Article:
How to Change Your Headlight Bulb in 5 Minutes

Replacing a headlight bulb is a cheap, 5-minute job.
Nicolas Loran/Stockbyte/Getty Images

Your car's headlights are one of the most important pieces of safety equipment on the vehicle. If one or both of the bulbs have burned out, you may be fined by the police—or worse, end up in a collision. Fortunately, changing your car's headlight bulbs is a fairly easy task. It's also a lot cheaper than asking a mechanic to do it for you. 

It's a good idea to check your car's headlights once a week or so. And do it in the daylight—you don't want to get caught out at night with a burnt-out bulb. Even in daylight, the check is as easy as turning them on and looking at them. Finding out what type of replacement bulb to use isn't much harder. Check your owner's manual first. If you can't find the information there, you can find it at your local auto-parts store. You'll need to know the year, make, and model of your vehicle. Or just bring in the burnt-out bulb and match it to a new one.

Note: This tutorial is for lights found in halogen systems, where the bulb is loaded into the back of the lens. If your car has sealed-beam headlights, this won't help (but that job is super easy, too—any good for your make and model will tell you how). If your actual headlight glass needs to be replaced along with the bulb, that's an , too, as is replacing a . 

01
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Locate the Bulb Holder

This is the 3-wire headlight plug.
Matt Wright

In many instances, you won't need any tools to replace your vehicle's headlight bulb; in others, ​you may need a pair of pliers or a screwdriver. Check your owner's manual first. Make sure your vehicle is turned off and parked in a location where you can work safely. Open the hood of the car, locate the back of the headlight, and find the bulb holder. It will have three wires coming out of a plug that is shaped like a trapezoid.

02
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Remove the Wiring Harness

This metal clip holds the bulb in.
Matt Wright

Three wires are attached to a plug located the base of the headlight itself. This plug is held in place by a plastic catch, a metal clip, or, in some cases, a screw cap.

For a plastic catch, you'll see a little lever sticking up at the top of the plug. Press down with your thumb while pulling firmly but gently. It should slide off.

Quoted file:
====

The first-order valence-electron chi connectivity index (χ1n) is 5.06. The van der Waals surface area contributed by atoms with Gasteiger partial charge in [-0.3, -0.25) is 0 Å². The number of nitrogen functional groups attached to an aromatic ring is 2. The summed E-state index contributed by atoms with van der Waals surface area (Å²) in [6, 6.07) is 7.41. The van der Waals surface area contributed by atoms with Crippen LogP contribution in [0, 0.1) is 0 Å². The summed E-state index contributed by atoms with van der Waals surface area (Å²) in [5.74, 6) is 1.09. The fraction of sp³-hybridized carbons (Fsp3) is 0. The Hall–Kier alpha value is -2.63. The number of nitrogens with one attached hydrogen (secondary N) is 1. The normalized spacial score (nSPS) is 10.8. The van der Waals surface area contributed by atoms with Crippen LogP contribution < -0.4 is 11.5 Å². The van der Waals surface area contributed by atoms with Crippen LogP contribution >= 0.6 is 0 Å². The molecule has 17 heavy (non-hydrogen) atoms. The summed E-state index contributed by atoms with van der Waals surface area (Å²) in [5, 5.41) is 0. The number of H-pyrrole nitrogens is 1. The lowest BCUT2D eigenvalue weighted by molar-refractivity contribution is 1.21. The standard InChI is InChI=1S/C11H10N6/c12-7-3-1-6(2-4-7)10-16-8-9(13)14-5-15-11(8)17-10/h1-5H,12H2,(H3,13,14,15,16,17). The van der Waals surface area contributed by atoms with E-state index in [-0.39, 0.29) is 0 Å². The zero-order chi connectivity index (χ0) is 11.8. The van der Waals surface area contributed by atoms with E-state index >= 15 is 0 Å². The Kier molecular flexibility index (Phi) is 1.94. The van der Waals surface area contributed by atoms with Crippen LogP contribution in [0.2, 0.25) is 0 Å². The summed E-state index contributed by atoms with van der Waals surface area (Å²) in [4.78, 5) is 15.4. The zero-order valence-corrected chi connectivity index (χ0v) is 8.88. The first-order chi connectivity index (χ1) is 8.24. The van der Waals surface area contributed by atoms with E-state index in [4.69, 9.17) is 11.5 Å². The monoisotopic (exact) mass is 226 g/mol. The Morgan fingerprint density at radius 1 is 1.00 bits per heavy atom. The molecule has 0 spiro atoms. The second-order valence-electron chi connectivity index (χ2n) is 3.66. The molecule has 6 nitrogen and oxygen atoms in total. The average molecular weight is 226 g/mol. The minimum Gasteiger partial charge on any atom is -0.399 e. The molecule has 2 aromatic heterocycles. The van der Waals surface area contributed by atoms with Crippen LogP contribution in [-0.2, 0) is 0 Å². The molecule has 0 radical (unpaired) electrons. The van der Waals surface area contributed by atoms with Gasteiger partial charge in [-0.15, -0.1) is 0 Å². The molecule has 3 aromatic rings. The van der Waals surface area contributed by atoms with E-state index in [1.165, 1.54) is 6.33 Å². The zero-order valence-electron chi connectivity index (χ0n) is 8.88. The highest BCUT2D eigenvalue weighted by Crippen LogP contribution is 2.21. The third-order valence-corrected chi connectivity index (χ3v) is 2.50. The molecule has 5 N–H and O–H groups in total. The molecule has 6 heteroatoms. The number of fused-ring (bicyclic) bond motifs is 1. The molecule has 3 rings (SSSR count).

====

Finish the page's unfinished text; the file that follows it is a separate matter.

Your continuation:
For a metal clip, pull up and away and the plug will come off in your hand. 

For a screw cap, simply unscrew the plug by turning it counter-clockwise (the old righty-tighty/lefty-loosey guide might not apply here since you are doing a reach-around).

03
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Remove the Old Bulb

The bulb may be behind a rubber seal.
Matt Wright

With the wiring out of the way, you should be able to pull the bulb out by holding onto the base (the part that the plug was in). In some cases, you may have to rotate the bulb slightly for it to release or gently wiggle it to loosen it.

04
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Put the New Bulb in Place

Hold the bulb with a towel.
Matt Wright

Before you take the new bulb out of the packaging, grab a tissue or a clean rag. If you must touch the glass of the bulb, do so using the tissue or rag. If the oils on your skin get on the glass bulb, it can burn out as soon as you turn on your headlight. Holding the bulb's plug end, stick it into the back of the headlight. Be sure to visually confirm that it's all the way in. You can tell because it will be lined up evenly and none of the bulb's rubber gasket will be showing.

05
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Check Your Lights

A car headlights illuminated at night
Caspar Benson / Getty Images

Plug the wiring back in and re-secure the headlight. Testing your new headlight bulb is as simple as turning on your car's headlights. If one or both of the bulbs don't turn on, check the wiring to make sure you've securely connected them.